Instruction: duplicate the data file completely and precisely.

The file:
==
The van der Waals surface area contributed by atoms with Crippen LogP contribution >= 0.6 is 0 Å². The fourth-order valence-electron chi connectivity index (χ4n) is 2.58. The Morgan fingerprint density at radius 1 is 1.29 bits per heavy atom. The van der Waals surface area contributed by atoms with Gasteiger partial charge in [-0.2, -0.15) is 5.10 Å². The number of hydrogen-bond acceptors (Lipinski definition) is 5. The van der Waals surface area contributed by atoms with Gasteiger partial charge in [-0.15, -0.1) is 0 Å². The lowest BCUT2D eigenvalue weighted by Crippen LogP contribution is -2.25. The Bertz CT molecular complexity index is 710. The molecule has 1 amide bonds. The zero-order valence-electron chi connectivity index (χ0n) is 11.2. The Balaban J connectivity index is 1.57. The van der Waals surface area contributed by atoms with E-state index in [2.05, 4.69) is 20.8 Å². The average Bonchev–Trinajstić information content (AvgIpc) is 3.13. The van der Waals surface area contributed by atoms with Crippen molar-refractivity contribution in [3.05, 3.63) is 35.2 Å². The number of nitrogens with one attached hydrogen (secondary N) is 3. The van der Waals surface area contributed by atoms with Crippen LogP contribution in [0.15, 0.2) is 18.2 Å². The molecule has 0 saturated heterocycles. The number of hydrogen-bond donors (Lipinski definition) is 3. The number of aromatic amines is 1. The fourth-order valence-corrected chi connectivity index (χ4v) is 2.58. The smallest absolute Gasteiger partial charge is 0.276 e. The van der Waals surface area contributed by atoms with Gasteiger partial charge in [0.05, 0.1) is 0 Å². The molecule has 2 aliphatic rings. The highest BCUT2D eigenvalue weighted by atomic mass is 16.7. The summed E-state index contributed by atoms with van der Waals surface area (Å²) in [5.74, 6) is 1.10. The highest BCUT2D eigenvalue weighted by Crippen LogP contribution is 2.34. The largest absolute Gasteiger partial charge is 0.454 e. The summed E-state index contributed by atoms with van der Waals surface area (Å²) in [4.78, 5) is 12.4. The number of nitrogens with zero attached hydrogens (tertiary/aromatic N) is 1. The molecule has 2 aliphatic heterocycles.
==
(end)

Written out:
The van der Waals surface area contributed by atoms with Crippen LogP contribution >= 0.6 is 0 Å². The fourth-order valence-electron chi connectivity index (χ4n) is 2.58. The Morgan fingerprint density at radius 1 is 1.29 bits per heavy atom. The van der Waals surface area contributed by atoms with Gasteiger partial charge in [-0.2, -0.15) is 5.10 Å². The number of hydrogen-bond acceptors (Lipinski definition) is 5. The van der Waals surface area contributed by atoms with Gasteiger partial charge in [-0.15, -0.1) is 0 Å². The lowest BCUT2D eigenvalue weighted by Crippen LogP contribution is -2.25. The Bertz CT molecular complexity index is 710. The molecule has 1 amide bonds. The zero-order valence-electron chi connectivity index (χ0n) is 11.2. The Balaban J connectivity index is 1.57. The van der Waals surface area contributed by atoms with E-state index in [2.05, 4.69) is 20.8 Å². The average Bonchev–Trinajstić information content (AvgIpc) is 3.13. The van der Waals surface area contributed by atoms with Crippen molar-refractivity contribution in [3.05, 3.63) is 35.2 Å². The number of nitrogens with one attached hydrogen (secondary N) is 3. The van der Waals surface area contributed by atoms with Crippen LogP contribution in [0.15, 0.2) is 18.2 Å². The molecule has 0 saturated heterocycles. The number of hydrogen-bond donors (Lipinski definition) is 3. The number of aromatic amines is 1. The fourth-order valence-corrected chi connectivity index (χ4v) is 2.58. The smallest absolute Gasteiger partial charge is 0.276 e. The van der Waals surface area contributed by atoms with Gasteiger partial charge in [0.05, 0.1) is 0 Å². The molecule has 2 aliphatic rings. The highest BCUT2D eigenvalue weighted by atomic mass is 16.7. The summed E-state index contributed by atoms with van der Waals surface area (Å²) in [5.74, 6) is 1.10. The highest BCUT2D eigenvalue weighted by Crippen LogP contribution is 2.34. The largest absolute Gasteiger partial charge is 0.454 e. The summed E-state index contributed by atoms with van der Waals surface area (Å²) in [4.78, 5) is 12.4. The number of nitrogens with zero attached hydrogens (tertiary/aromatic N) is 1. The molecule has 2 aliphatic heterocycles.